NEWS that patients across Edinburgh and the Lothians will be called in for routine hospital appointments in the evening and at weekends is a major cultural shift for the NHS, but positive news for patients.
Our healthcare system is under increasing strain from a growing number of elderly patients and those with multiple illnesses.
Capacity in our hospitals is limited, but in the evening and at weekends many rooms are empty when they could be used for non-emergency surgery and medical testing.
So, rather than look to build new accommodation to cope with high demand between 9-5, Monday to Friday, it makes sense to utilise the existing estate across the week.
Secondly, out-of-hours appointments make sense for the public. For many, weekday appointments are far less convenient and the option of a weekend or late appointment will assist those who are working and those with childcare issues.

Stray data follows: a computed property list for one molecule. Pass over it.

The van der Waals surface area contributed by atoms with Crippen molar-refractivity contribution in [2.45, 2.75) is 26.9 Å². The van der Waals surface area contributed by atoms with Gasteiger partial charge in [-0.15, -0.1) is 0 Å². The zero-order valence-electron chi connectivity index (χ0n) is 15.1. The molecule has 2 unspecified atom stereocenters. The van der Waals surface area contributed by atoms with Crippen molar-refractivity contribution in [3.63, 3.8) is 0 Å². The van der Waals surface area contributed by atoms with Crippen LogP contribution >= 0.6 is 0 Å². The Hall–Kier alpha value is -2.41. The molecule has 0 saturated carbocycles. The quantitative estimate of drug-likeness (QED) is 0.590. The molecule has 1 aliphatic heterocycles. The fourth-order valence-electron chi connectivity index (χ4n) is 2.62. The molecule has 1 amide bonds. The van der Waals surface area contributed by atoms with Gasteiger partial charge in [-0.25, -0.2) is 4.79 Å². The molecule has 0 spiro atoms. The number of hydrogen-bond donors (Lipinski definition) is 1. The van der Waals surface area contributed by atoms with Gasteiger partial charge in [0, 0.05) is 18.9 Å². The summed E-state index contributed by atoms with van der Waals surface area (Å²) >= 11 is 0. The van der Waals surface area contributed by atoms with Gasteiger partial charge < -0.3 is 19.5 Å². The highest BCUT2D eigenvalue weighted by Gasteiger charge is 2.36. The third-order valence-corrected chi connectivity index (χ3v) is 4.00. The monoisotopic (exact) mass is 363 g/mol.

Furthermore, there is also an argument that the health service should mirror the rest of society. Many of us work late and at weekends so why should our hospitals not offer more flexibility in this area? Of course, the trend in recent years has been to reduce the opening hours of GPs and push patients towards NHS24, not always successfully.
Finally, there is the financial argument. After the waiting-times scandal, NHS Lothian has struggled to treat patients within tough government targets, and has relied on sending the public to costly private hospitals or hiring private teams to staff NHS hospitals out of hours. In 2012-13, the cost of this was £12 million.
Many patients are still waiting too long.
But the new plans will mean more people are treated directly by the National Health Service, reducing costs and ensuring that boards such as NHS Lothian are better-equipped to deal with rising patient numbers.